In discussion with French publication Paris Match, Bardem said he is “absolutely not” ashamed to have worked with Allen when asked if he was. Bardem and his wife, actress Penelope Cruz, both starred in Allen’s 2008 film “Vicky Cristina Barcelona.”
“I am very shocked by this sudden treatment,” said Bardem referring to the recent scrutiny on Allen in light of the Me Too movement. “Judgments in the states of New York and Connecticut found him innocent. The legal situation today is the same as in 2007. If there was evidence that Woody Allen was guilty, then yes, I would have stopped working with him, but I have doubts.”
Bardem did not elaborate as to what the “doubts” he had were about. Dylan Farrow, Allen’s adopted daughter, has accused the film director of molesting her. In a February 2014 op-ed published in The New York Times, Farrow alleges that Allen “routinely did things to make her uncomfortable, such as sticking his thumb in her mouth and placing her head in his lap.” Allen has denied Farrow’s allegations.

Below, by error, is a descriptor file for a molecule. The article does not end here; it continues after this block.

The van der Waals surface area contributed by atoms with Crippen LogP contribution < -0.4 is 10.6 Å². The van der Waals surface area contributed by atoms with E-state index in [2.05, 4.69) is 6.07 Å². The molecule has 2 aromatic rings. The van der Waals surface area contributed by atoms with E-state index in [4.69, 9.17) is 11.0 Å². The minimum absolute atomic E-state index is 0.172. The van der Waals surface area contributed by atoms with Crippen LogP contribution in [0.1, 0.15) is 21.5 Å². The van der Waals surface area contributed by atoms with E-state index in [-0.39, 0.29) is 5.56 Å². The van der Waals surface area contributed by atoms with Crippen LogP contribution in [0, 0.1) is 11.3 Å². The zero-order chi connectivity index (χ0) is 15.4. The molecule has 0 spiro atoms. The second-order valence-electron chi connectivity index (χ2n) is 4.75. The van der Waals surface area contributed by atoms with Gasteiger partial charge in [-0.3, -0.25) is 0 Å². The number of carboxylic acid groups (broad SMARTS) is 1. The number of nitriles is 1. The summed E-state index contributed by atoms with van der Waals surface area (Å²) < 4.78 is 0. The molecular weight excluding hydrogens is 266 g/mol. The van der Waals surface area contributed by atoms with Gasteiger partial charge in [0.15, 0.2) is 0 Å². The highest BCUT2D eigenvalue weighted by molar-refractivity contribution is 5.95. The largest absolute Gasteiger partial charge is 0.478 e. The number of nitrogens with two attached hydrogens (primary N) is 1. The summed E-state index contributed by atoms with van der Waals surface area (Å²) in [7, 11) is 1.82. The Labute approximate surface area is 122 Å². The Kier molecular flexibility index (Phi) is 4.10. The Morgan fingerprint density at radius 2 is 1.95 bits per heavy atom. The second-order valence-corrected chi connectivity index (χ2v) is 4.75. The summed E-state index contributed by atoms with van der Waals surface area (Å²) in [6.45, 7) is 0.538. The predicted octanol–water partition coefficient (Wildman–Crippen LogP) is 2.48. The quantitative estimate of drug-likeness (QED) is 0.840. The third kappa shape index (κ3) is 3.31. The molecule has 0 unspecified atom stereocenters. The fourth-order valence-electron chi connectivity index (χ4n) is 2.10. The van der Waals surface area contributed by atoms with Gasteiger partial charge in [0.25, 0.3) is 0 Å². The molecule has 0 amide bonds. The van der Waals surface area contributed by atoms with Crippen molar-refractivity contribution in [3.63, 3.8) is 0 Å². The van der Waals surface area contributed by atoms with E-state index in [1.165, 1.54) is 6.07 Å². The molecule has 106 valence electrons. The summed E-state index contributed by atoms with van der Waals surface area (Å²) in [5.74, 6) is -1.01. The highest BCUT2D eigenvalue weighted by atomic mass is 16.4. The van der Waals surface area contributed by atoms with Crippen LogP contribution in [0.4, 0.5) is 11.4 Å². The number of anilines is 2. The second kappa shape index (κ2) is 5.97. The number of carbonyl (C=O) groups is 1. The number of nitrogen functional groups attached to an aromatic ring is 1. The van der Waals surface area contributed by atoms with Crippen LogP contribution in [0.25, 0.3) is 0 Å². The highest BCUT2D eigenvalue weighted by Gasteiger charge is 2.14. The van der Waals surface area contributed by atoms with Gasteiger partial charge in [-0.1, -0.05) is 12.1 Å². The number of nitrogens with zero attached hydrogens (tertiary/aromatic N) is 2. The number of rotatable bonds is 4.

In another question, Bardem addressed the growing Me Too movement. He said he was uneasy with the idea that women and men are pitted against one another:
“I’m fortunate to have been raised by a very strong mother who taught me to respect women. Today, we have the impression there are men on one side and women on the other, which sends a very bad message to the younger generation,” the actor said.
“The goal is not to be against each other but to be with others,” he added.
Bardem’s wife, Cruz, has spoken out about the Me Too movement as well, telling PorterEdit in February. “It has to change the rules of our industry and all the other industries in which women are being repressed in so many different ways,” she said. “It cannot just be something that’s there to fill.”